There is increasing interest in determining what impact having women in management positions may have on corporate social responsibility initiatives. Various authors suggest that gender equality practices should be factored into the broader framework of CSR. This paper examines how the presence of women on corporate boards, in top and middle management and as heads of CSR departments, influences gender equality practices in the field of CSR. Using information collected from companies that have signed up to Women's Empowerment Principles in (...)
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  • Female CEOs and Core Earnings Quality: New Evidence on the Ethics Versus Risk-Aversion Puzzle.Alaa Mansour Zalata, Collins Ntim, Ahmed Aboud & Ernest Gyapong - forthcoming - Journal of Business Ethics:1-20.
    The question of whether females tend to act more ethically or risk-averse compared to males is an interesting ethical puzzle. Using a large sample of US firms over the 1992–2014 period, we investigate the effect that the gender of a chief executive officer has on earnings management using classification shifting. We find that the pre-Sarbanes–Oxley Act period was characterized by high levels of classification shifting by both female and male CEOs, but the magnitude of such practices is, surprisingly, significantly higher (...)
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  • A Quantitative Analysis of Authors, Schools and Themes in Virtue Ethics Articles in Business Ethics and Management Journals. [REVIEW]Ignacio Ferrero & Alejo José G. Sison - 2014 - Business Ethics: A European Review 23 (4):375-400.
    Virtue ethics is generally recognized as one of the three major schools of ethics, but is often waylaid by utilitarianism and deontology in business and management literature. EBSCO and ABI databases were used to look for articles in the Journal of Citation Reports publications between 1980 and 2011 containing the keywords ‘virtue ethics’, ‘virtue theory’, or ‘virtuousness’ in the abstract and ‘business’ or ‘management’ in the text. The search was refined to draw lists of the most prolific authors, the most (...)
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  • Individual and Organizational Antecedents of Misconduct in Organizations.Nicole Andreoli & Joel Lefkowitz - 2009 - Journal of Business Ethics 85 (3):309-332.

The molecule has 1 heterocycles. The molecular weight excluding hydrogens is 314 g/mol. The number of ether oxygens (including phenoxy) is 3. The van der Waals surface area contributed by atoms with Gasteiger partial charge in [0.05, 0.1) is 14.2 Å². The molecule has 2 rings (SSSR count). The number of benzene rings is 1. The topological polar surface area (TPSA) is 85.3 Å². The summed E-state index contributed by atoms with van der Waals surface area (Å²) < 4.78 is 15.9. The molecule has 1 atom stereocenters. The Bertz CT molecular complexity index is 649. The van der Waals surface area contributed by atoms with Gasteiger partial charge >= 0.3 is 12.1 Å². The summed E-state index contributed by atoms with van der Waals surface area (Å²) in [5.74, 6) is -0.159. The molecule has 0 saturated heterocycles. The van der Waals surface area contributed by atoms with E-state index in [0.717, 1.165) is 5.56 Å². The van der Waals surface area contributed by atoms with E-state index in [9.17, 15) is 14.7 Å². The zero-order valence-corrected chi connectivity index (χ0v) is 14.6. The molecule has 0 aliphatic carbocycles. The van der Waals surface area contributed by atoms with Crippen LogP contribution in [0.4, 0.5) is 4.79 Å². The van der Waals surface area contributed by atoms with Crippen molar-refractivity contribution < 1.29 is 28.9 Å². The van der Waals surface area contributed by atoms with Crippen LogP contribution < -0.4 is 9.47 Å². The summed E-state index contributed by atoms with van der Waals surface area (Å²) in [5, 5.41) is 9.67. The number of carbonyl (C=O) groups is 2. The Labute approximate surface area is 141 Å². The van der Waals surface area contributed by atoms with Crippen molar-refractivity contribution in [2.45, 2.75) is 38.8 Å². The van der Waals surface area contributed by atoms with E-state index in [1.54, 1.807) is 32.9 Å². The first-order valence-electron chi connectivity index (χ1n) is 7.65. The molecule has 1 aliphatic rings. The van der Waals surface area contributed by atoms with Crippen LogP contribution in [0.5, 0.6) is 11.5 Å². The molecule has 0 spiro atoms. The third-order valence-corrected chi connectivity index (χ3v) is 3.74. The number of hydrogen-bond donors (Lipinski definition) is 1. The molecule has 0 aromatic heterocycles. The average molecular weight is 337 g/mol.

A heterogeneous survey sample of for-profit, non-profit and government employees revealed that organizational factors but not personal characteristics were significant antecedents of misconduct and job satisfaction. Formal organizational compliance practices and ethical climate were independent predictors of misconduct, and compliance practices also moderated the relationship between ethical climate and misconduct, as well as between pressure to compromise ethical standards and misconduct. Misconduct was not predicted by level of moral reasoning, age, sex, ethnicity, job status, or size and type of organization. (...)
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  • An Empirical Investigation of the Ethical Perceptions of Future Managers with a Special Emphasis on Gender – Turkish Case.M. G. Serap Atakan, Sebnem Burnaz & Y. Ilker Topcu - 2008 - Journal of Business Ethics 82 (3):573-586.
    This study presents an empirical investigation of the ethical perceptions of the future managers - Turkish university students majoring in the Business Administration and Industrial Engineering departments of selected public and private Turkish universities - with a special emphasis on gender. The perceptions of the university students pertaining to the business world, the behaviors of employees, and the factors leading to unethical behavior are analyzed. The statistically significant differences reveal that female students have more ethical perceptions about the Turkish business (...)
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  • Taking Stock of Accounting Ethics Scholarship: A Review of the Journal Literature. [REVIEW]Roberta Bampton & Christopher J. Cowton - 2013 - Journal of Business Ethics 114 (3):549-563.
    The proportion of business ethics literature devoted to accounting and the proportion of academic accounting literature devoted to ethical issues are both small, yet over the past two decades there has been a steady accumulation of research devoted to ethical issues in accounting. Based on a database of more than 500 articles gathered from a wide range of accounting and business ethics academic journals, this paper describes and analyses the characteristics of what has been published in the past 20 years (...)
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  • Individual Moral Development and Ethical Climate: The Influence of Person–Organization Fit on Job Attitudes. [REVIEW]Maureen L. Ambrose, Anke Arnaud & Marshall Schminke - 2008 - Journal of Business Ethics 77 (3):323 - 333.
    This research examines how the fit between employees moral development and the ethical work climate of their organization affects employee attitudes. Person-organization fit was assessed by matching individuals' level of cognitive moral development with the ethical climate of their organization. The influence of P-O fit on employee attitudes was assessed using a sample of 304 individuals from 73 organizations. In general, the findings support our predictions that fit between personal and organizational ethics is related to higher levels of commitment and (...)
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  • The Influence of Nationality and Gender on Ethical Sensitivity: An Application of the Issue-Contingent Model.Can Simga-Mugan, Bonita A. Daly, Dilek Onkal & Lerzan Kavut - 2005 - Journal of Business Ethics 57 (2):139-159.